When I was suffering from lower-back pain, the medicine of choice for me was ibuprofen. I was taking 600 mg ibuprofen twice a day for mild pain episodes. Now, 600 mg is 0.6 grams, which is a quantity visualized easier as just a few grains of salt in comparison. The actual pill, however, was elephant sized and weighed several grams. Of course and there was a brand name, but for our discussion we will call it Pain-in-the-Back-Pill or PBP (to protect the innocent).
Now, ibuprofen and PBP are not the same, right? If we read the little print we see a number of carriers and other substances that make up the pill. Let us say the pill weighed 6 grams (of course not, but it gives round numbers). Thus, the concentration of ibuprofen was 10%.
Difference between active nutrient and raw material
Now, let us transfer the same example in our world. Let us use zinc oxide, a source of the nutrient zinc. Zinc is invariable found in trace mineral premixes because natural ingredients do not contain enough to meet animal requirements.
Feed grade zinc oxide contains about 75% zinc, with the rest being oxygen (at least that is what chemistry says). There is no way zinc oxide would contain 100% zinc as that would be elemental zinc, which is not useable in our case. This whole discussion might appear boring for many experienced feed professionals, but there is another great number of feed professionals who are not aware of the difference between the active ingredient/nutrient and the raw material.
Going back to zinc oxide, it is often prescribed at 3,000 ppm zinc in feeds for piglets. That is 3,000 ppm zinc from zinc oxide and not 3,000 ppm zinc oxide. In the first case, the inclusion rate of zinc oxide is 0.4% in the final feed (0.4x0.75x10,000=3,000). In the latter case, the inclusion case is just 0.3% zinc oxide, actually giving 0.3x0.75x10,000=2,250 ppm zinc and not 3,000 ppm zinc). In fact, there was an EU country where zinc oxide was regulated by law at 0.3% as the authorities could not discern between the active substance (zinc) and the bearing ingredient (zinc oxide).
Let us now complicate things even better because reality is never easy. Let us know use another raw material, in this case L-lysine HCl. It is a feed-grade amino acid that is used in many diets for monogastrics. This ingredient contains 78% lysine, the rest being HCl (a strong acid, the same we find in our stomachs).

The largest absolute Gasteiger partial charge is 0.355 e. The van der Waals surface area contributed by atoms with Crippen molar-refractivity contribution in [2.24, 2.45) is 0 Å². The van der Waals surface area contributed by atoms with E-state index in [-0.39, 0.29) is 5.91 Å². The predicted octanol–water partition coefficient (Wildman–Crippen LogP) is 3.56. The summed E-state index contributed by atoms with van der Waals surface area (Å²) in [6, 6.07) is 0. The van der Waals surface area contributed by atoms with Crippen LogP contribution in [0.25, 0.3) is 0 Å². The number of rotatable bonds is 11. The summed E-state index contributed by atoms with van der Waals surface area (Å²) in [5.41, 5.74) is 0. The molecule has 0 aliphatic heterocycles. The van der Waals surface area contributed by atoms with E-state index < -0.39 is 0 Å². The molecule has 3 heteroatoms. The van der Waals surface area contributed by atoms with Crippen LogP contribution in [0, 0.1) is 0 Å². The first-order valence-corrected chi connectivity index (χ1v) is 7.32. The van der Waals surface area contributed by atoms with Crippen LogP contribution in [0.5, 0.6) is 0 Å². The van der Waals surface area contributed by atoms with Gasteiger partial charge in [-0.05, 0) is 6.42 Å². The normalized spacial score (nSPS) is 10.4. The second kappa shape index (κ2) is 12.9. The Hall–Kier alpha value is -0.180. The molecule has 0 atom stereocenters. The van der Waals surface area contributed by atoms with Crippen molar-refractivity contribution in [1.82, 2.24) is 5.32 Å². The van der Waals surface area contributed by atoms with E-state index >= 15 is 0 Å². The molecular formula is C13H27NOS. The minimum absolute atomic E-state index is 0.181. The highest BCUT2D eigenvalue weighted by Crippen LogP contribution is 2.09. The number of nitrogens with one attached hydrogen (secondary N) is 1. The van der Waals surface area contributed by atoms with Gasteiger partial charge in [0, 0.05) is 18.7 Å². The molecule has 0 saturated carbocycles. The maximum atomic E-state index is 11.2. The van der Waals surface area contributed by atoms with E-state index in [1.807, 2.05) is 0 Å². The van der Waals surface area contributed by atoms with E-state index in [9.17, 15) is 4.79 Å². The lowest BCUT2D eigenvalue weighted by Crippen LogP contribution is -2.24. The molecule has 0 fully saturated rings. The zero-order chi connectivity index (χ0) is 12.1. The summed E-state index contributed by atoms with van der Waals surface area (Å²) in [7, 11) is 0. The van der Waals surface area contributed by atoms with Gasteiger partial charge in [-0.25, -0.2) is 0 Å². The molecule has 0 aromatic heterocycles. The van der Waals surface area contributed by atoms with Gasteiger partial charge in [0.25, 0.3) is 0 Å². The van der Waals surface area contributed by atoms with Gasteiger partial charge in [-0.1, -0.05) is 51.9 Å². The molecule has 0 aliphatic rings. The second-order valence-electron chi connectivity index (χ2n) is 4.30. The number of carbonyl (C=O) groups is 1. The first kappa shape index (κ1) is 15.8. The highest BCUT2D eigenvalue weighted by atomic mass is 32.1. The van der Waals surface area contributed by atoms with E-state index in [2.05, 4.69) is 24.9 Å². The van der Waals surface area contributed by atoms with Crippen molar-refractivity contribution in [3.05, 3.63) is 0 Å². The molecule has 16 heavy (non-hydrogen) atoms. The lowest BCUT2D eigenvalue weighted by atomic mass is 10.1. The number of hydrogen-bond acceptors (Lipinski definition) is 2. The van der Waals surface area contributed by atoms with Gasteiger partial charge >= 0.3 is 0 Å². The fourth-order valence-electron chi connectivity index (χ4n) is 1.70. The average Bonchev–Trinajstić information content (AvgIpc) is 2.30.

Now, pure L-Lysine HCl contains 100% L-lysine HCl, but the feed-grade material is not pure. It contains a small amount of harmless impurities — insignificant for our discussion — that are, say, 2% of the total. So, our bag of "lysine" contains 98% L-lysine HCL and 2% other matter. Our calculations then bring actual lysine — the active compound — to 78*0.98=76.44.
The difference is small, but there are ingredients that contain even greater amounts of other matter. Still, a diet that needs to contain 1% lysine as a nutrient formulated with 98%-pure L-lysine HCl will actually contain 0.98% lysine and not 1%. Of course, if the HCl concentration was not deducted from the very beginning, this ingredient added at 1% in the final diet would confer only 1x0.78*0.98=0.764% actual lysine - a huge difference.
Again, many feed professionals are already aware of these calculations and terminology, but it is not a given. In fact, many premixes are formulated with copper sulphate without considering that the actual copper concentration is 25% — let alone the purity of the actual product that varies greatly among suppliers.
In reality, many premixes - the products suffering the most from such miscalculations — are underformulated resulting in products with very appealing prices but with very low performance at the animal level. As we always overformulate such nutrients, these mishaps often go unnoticed resulting in unfair competition, often unbeknown to all.
I will also bring up an example from a university trial. The student who formulated the feeds failed to account for any and all of the above calculations resulting in causing animal deficiency on a certain vitamin that puzzled the whole research group. Only by combing the feed production records it was finally possible to discern the cause of the problem. Of course, the whole trial — at a great cost and effort — was discarded and had to be repeated. This was a trial in a prestigious university at the highest degree level. I have a feeling this is not the only occurrence as feed manufacturing principles are infrequently taught at any degree level, worldwide.
In closing, let's discuss the false security offered by "book" values used in feed formulation software packages. Before using them, double check the calculations against the actual product.
Not only the active compound concentration must be correct, but also the impurity level must be taken into account for each supplier separately. Going back to the beginning of our discussion, I can attest there are zinc oxide products that contain only 40% actual zinc due to excessive impurities.